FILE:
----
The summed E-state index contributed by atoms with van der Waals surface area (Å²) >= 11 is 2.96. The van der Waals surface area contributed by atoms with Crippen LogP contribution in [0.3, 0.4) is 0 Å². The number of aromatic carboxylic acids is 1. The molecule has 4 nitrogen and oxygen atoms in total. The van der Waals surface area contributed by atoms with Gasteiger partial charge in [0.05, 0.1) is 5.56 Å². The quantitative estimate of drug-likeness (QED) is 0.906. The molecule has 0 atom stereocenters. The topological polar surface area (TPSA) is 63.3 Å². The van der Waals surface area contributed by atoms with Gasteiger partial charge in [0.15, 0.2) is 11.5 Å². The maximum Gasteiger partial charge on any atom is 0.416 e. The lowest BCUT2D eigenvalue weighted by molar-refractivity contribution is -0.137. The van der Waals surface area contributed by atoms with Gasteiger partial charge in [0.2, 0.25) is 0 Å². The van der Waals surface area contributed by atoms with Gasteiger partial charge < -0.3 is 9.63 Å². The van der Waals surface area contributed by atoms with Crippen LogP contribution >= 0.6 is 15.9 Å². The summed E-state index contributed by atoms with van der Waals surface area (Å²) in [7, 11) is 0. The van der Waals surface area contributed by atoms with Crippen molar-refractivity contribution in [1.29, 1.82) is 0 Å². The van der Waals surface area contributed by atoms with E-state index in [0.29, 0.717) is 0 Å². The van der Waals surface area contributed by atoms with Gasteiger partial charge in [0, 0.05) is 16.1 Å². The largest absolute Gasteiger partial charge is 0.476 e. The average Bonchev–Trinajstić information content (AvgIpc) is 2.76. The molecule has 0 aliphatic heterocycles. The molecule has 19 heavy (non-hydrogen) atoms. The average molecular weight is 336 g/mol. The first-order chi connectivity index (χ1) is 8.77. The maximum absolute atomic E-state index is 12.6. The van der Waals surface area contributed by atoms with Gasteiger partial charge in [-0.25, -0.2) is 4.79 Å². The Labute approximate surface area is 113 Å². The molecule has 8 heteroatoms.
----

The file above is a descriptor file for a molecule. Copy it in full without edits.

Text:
The summed E-state index contributed by atoms with van der Waals surface area (Å²) >= 11 is 2.96. The van der Waals surface area contributed by atoms with Crippen LogP contribution in [0.3, 0.4) is 0 Å². The number of aromatic carboxylic acids is 1. The molecule has 4 nitrogen and oxygen atoms in total. The van der Waals surface area contributed by atoms with Gasteiger partial charge in [0.05, 0.1) is 5.56 Å². The quantitative estimate of drug-likeness (QED) is 0.906. The molecule has 0 atom stereocenters. The topological polar surface area (TPSA) is 63.3 Å². The van der Waals surface area contributed by atoms with Gasteiger partial charge in [0.15, 0.2) is 11.5 Å². The maximum Gasteiger partial charge on any atom is 0.416 e. The lowest BCUT2D eigenvalue weighted by molar-refractivity contribution is -0.137. The van der Waals surface area contributed by atoms with Gasteiger partial charge in [0.2, 0.25) is 0 Å². The van der Waals surface area contributed by atoms with Gasteiger partial charge < -0.3 is 9.63 Å². The van der Waals surface area contributed by atoms with Crippen LogP contribution >= 0.6 is 15.9 Å². The summed E-state index contributed by atoms with van der Waals surface area (Å²) in [7, 11) is 0. The van der Waals surface area contributed by atoms with Crippen molar-refractivity contribution in [1.29, 1.82) is 0 Å². The van der Waals surface area contributed by atoms with E-state index in [0.29, 0.717) is 0 Å². The van der Waals surface area contributed by atoms with Gasteiger partial charge in [0, 0.05) is 16.1 Å². The largest absolute Gasteiger partial charge is 0.476 e. The average Bonchev–Trinajstić information content (AvgIpc) is 2.76. The molecule has 0 aliphatic heterocycles. The molecule has 19 heavy (non-hydrogen) atoms. The average molecular weight is 336 g/mol. The first-order chi connectivity index (χ1) is 8.77. The maximum absolute atomic E-state index is 12.6. The van der Waals surface area contributed by atoms with Gasteiger partial charge in [-0.25, -0.2) is 4.79 Å². The Labute approximate surface area is 113 Å². The molecule has 8 heteroatoms.